Monday, February 18, 2008

The Argus Observes – The camera makes you want to go places and do things beyond your capacities

By Don Lynch
From The Argus-Observer for Feb. 19, 1953

To the country editor, a news camera is something like a charming but temperamental woman – extremely difficult to get along with, but actually quite impossible to get along without.

The camera makes you want to go places and do things that are quite past your capacities to perform.

We could spend a good half of one person’s time shooting and processing pictures; and it is only by rigid discipline that we are able to remain the master of the camera instead of having it master us.

We try to take top news pictures as their availability fits into our working schedule; and we take a few pictures for advertising use where the taking of the picture has the direct effect of producing increased advertising revenue for the operation of the paper.

We avoid taking organization pictures because there is not end to calls of this kind. And we shun so-called “society” and family pictures like a plague. That work keeps three Ontario photographers busy at commercial rates. If people could have the kind of work done gratis for news use, they would keep a half dozen men going at it all the time.

The camera is unpredictable, too. Or rather the team of camera and photographer is unpredictable. You never know what you’ll find when you go into the dark room to soup the film. Sometimes it is a total blank, no picture at all.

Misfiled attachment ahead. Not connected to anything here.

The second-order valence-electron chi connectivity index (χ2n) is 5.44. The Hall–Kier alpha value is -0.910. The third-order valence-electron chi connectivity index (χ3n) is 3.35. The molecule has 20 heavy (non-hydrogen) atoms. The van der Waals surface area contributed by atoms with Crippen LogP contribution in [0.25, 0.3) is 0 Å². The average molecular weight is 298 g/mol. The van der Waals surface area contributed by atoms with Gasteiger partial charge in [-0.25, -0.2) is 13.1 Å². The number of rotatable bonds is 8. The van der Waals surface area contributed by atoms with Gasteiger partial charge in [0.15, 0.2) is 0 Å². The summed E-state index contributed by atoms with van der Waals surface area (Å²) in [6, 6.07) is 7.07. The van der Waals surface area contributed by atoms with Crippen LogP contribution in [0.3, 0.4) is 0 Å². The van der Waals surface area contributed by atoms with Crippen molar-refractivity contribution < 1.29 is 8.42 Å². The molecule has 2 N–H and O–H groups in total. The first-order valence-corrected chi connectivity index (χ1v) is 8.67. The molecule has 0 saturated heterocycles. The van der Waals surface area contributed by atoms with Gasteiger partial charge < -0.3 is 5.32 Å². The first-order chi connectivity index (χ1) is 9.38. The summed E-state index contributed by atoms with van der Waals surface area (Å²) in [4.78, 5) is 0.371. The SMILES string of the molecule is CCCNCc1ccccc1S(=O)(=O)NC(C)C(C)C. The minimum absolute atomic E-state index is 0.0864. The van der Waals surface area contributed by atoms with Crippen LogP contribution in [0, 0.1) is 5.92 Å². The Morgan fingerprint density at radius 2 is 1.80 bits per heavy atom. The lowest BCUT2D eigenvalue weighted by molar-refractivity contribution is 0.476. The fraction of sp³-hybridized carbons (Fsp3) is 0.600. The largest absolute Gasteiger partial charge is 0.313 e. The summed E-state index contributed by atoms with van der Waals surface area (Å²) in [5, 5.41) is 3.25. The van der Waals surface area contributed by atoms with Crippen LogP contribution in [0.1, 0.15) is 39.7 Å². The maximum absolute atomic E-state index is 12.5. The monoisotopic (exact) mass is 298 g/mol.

This happened to us two weeks ago producing embarrassing results. We had taken nine news shots in three days. Pictures of an iron lung presented to the city of Ontario, pictures of state corn growing winners, publicity for the spring bull sale, shots of the Hollingsworth auction sale, and a photo for a feature story about African missionaries.

During all of this photography the focal plane shutter had covered the lens. A perfectly simple control was out of adjustment. We were able to retake some of the shots but not all of them. And some of our readers were disappointed yb the failure.

There was one consolation. The same thing happened to John Estano at the Broadhurst (murder) trial six years ago and he has hardly forgotten the pain of it even now. It happens to good photographers as well as us.

Sometimes we have to pass up desirable pictures because our energies won’t spread thin enough. This week we were so buried with work that we missed an important news photo of the Legion district meeting here.

Ordinarily, however, things run more smoothly. We get the pictures we really need, and the Argus-Observer prints more pictures of news than almost any other newspaper its size in the Pacific Northwest. So we feel that our failures are offset by the over-all results accomplished by simply doing the best we can within our rather limited resources.

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